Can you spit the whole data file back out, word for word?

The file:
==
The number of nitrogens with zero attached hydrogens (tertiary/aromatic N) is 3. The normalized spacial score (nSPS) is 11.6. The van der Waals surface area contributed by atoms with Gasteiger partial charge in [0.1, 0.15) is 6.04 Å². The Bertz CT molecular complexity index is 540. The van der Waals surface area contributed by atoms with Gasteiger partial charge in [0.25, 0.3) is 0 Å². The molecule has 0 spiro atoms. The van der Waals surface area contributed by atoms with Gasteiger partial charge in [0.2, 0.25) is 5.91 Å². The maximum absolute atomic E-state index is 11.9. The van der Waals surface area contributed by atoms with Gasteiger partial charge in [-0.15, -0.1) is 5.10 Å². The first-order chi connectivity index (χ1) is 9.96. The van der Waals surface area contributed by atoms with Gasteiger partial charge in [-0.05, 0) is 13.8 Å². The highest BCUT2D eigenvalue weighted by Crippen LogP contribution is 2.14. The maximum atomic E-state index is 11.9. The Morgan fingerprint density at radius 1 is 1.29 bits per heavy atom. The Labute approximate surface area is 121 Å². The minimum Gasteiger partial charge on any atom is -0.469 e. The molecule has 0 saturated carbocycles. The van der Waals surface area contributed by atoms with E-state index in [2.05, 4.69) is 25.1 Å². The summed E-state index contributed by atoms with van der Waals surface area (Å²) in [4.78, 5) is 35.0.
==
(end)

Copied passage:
The number of nitrogens with zero attached hydrogens (tertiary/aromatic N) is 3. The normalized spacial score (nSPS) is 11.6. The van der Waals surface area contributed by atoms with Gasteiger partial charge in [0.1, 0.15) is 6.04 Å². The Bertz CT molecular complexity index is 540. The van der Waals surface area contributed by atoms with Gasteiger partial charge in [0.25, 0.3) is 0 Å². The molecule has 0 spiro atoms. The van der Waals surface area contributed by atoms with Gasteiger partial charge in [0.2, 0.25) is 5.91 Å². The maximum absolute atomic E-state index is 11.9. The van der Waals surface area contributed by atoms with Gasteiger partial charge in [-0.15, -0.1) is 5.10 Å². The first-order chi connectivity index (χ1) is 9.96. The van der Waals surface area contributed by atoms with Gasteiger partial charge in [-0.05, 0) is 13.8 Å². The highest BCUT2D eigenvalue weighted by Crippen LogP contribution is 2.14. The maximum atomic E-state index is 11.9. The Morgan fingerprint density at radius 1 is 1.29 bits per heavy atom. The Labute approximate surface area is 121 Å². The minimum Gasteiger partial charge on any atom is -0.469 e. The molecule has 0 saturated carbocycles. The van der Waals surface area contributed by atoms with E-state index in [2.05, 4.69) is 25.1 Å². The summed E-state index contributed by atoms with van der Waals surface area (Å²) in [4.78, 5) is 35.0.